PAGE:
Katherine Revello's Rebuttal to

'Why Trite Responses Are Not Enough'

Katherine Revello (Classical Liberalism)


Evan Klim (Democratic Socialism)


Mr. Klim’s assertion that the “no-fly list” represents a reasonable restriction upon which gun control measures could be based upon is fundamentally flawed. It is impossible for security to be achieved when doing so requires sacrificing one right to protect another, which is precisely what such a proposal would require.

As Klim notes, the no-fly list is a “provocative example”. This is because it runs roughshod over due process rights. American citizens who are placed on the no-fly list do not need to be charged with a crime, or even be notified, of the reasons for which they are placed upon it. (Florence, 2006, p. 2155) This clearly violates the Fourth Amendment’s promise that citizens shall be secure in their person against unreasonable searches and seizures, as well as the Fifth Amendment’s assurance that no person may be deprived of life, liberty, or property without due process of the law. Furthermore, the “no-fly list” provides those who run afoul of it no means to redress their grievances—a violation of a promise made by the First Amendment—because they are often unable to even discover the reason for which they have been placed upon it. Therefore they are unable to take steps to prove themselves innocent and have their freedom of travel restored. (“Know your rights,” 2018).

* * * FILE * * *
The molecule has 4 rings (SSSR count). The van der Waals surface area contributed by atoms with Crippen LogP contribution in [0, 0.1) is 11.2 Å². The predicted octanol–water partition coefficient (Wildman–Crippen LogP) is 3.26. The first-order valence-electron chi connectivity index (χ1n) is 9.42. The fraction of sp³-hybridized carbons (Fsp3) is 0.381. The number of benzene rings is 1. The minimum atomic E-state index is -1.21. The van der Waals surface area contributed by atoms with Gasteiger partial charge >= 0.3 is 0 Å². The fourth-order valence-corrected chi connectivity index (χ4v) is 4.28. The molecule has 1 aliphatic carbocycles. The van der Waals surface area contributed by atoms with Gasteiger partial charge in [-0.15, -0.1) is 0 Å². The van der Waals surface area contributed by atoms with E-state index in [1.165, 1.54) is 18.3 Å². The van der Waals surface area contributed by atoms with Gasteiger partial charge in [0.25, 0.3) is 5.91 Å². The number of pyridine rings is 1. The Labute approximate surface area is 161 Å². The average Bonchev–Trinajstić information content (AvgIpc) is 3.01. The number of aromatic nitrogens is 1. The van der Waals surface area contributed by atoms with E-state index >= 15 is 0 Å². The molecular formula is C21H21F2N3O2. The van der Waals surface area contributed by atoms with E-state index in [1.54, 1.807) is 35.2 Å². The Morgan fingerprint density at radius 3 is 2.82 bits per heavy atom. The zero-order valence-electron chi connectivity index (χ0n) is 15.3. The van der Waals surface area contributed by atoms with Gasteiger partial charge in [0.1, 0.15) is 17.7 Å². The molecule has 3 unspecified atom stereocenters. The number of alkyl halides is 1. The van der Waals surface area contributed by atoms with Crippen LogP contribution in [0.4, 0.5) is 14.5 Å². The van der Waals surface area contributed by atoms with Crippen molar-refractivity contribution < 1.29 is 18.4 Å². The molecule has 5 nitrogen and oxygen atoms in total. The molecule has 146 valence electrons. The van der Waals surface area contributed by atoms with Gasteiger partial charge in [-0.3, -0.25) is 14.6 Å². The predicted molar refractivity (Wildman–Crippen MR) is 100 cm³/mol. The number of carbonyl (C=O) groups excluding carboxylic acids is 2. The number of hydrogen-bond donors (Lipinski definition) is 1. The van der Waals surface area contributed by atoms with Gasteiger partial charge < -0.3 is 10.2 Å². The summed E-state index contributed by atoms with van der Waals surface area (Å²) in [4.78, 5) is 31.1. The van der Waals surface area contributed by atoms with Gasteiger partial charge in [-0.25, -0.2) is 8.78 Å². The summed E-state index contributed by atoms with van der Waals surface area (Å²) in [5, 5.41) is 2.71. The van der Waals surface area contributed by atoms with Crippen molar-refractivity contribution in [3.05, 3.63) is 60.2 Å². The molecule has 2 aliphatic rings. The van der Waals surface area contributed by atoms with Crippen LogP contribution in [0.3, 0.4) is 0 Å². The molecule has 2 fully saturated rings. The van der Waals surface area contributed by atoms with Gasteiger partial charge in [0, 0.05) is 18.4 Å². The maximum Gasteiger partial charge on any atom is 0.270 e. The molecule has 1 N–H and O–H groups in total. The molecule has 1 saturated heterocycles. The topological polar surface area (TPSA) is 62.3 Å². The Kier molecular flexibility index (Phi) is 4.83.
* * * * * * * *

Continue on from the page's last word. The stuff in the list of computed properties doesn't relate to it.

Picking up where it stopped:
Any gun control regulation that operated on the same principle, which would presumably make it impossible for those suspected of desiring to commit a crime to purchase a gun, would run afoul of the same Constitutional protections. Not only would such a measure clearly infringe upon protected liberties, it also violates a bedrock principle of democratic systems: the idea that individuals are innocent until proven guilty.

Klim may be correct in pointing out that all terrorist attacks cannot be prevented because not all would-be terrorists broadcast their intentions to the world. However, this means that, on paper, an innocent citizen and a would-be mass murderer look very much the same. In order to curb the ability of those with evil designs, the gun control measures the author proposes would require holding all actors to the same account. But this egalitarian approach has the unfortunate effect of projecting suspicion of criminal intent upon even the innocent, who would have to prove to government authorities that they are responsible.

It hardly seems right to call such measures, which give total power to officials to not only determine what constitutes acceptable and unacceptable behaviours and attitudes but to act to punish those who run afoul of their judgment, “reasonable”. There is little ability for citizens to seek redress for the wrongs done to them when government allows those in power to codify their values into law. Without objectivity, citizens lose the ability to object.

The measures Mr. Klim proposes may, nevertheless, still seem reasonable in view of the fact that they are motivated by the best of motives: the desire to protect the lives of the innocent. As he states, “doing something to decrease the likelihood of gun violence is better than doing nothing” doubtless in the interest of preserving the lives of the innocent. But gun control measures instituted in the name of security do not actually achieve this end when they undermine the other rights that citizens have.



Florence, J. (2005). Making the no fly list fly: A due process model for terrorist watchlists. Yale     Law Journal, 115, 2148-2181. 


“Know your rights: what to do if you think you’re on the no-fly list”. Retrieved from ACLU: https://www.aclu.org/know-your-rights/what-do-if-you-think-youre-no-fly-list

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